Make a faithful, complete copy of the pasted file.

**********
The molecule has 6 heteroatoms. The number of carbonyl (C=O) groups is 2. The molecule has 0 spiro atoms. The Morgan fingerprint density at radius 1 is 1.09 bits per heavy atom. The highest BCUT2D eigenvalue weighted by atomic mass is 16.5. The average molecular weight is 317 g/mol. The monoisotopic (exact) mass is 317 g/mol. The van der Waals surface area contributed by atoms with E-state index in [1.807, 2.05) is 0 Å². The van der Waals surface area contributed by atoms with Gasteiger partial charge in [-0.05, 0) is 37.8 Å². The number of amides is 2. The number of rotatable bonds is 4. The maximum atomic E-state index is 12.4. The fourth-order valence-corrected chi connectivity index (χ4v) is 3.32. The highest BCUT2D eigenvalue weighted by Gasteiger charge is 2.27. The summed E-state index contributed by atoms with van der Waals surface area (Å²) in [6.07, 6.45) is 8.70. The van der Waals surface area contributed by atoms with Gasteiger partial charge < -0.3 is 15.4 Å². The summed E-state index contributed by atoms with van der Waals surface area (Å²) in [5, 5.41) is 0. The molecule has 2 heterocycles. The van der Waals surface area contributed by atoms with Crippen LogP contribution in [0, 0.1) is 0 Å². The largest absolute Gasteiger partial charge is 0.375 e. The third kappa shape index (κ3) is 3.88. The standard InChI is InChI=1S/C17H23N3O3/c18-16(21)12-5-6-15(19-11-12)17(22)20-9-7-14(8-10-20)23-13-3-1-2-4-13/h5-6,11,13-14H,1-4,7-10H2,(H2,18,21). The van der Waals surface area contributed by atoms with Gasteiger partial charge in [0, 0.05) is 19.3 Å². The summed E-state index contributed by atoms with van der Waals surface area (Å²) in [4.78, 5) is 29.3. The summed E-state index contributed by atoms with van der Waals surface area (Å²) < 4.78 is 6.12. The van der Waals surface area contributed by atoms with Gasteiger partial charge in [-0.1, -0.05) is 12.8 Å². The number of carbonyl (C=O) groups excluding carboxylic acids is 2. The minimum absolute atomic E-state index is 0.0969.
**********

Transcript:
The molecule has 6 heteroatoms. The number of carbonyl (C=O) groups is 2. The molecule has 0 spiro atoms. The Morgan fingerprint density at radius 1 is 1.09 bits per heavy atom. The highest BCUT2D eigenvalue weighted by atomic mass is 16.5. The average molecular weight is 317 g/mol. The monoisotopic (exact) mass is 317 g/mol. The van der Waals surface area contributed by atoms with E-state index in [1.807, 2.05) is 0 Å². The van der Waals surface area contributed by atoms with Gasteiger partial charge in [-0.05, 0) is 37.8 Å². The number of amides is 2. The number of rotatable bonds is 4. The maximum atomic E-state index is 12.4. The fourth-order valence-corrected chi connectivity index (χ4v) is 3.32. The highest BCUT2D eigenvalue weighted by Gasteiger charge is 2.27. The summed E-state index contributed by atoms with van der Waals surface area (Å²) in [6.07, 6.45) is 8.70. The van der Waals surface area contributed by atoms with Gasteiger partial charge < -0.3 is 15.4 Å². The summed E-state index contributed by atoms with van der Waals surface area (Å²) in [5, 5.41) is 0. The molecule has 2 heterocycles. The van der Waals surface area contributed by atoms with Crippen LogP contribution in [0, 0.1) is 0 Å². The largest absolute Gasteiger partial charge is 0.375 e. The third kappa shape index (κ3) is 3.88. The standard InChI is InChI=1S/C17H23N3O3/c18-16(21)12-5-6-15(19-11-12)17(22)20-9-7-14(8-10-20)23-13-3-1-2-4-13/h5-6,11,13-14H,1-4,7-10H2,(H2,18,21). The van der Waals surface area contributed by atoms with Gasteiger partial charge in [0, 0.05) is 19.3 Å². The summed E-state index contributed by atoms with van der Waals surface area (Å²) in [4.78, 5) is 29.3. The summed E-state index contributed by atoms with van der Waals surface area (Å²) < 4.78 is 6.12. The van der Waals surface area contributed by atoms with Gasteiger partial charge in [-0.1, -0.05) is 12.8 Å². The number of carbonyl (C=O) groups excluding carboxylic acids is 2. The minimum absolute atomic E-state index is 0.0969.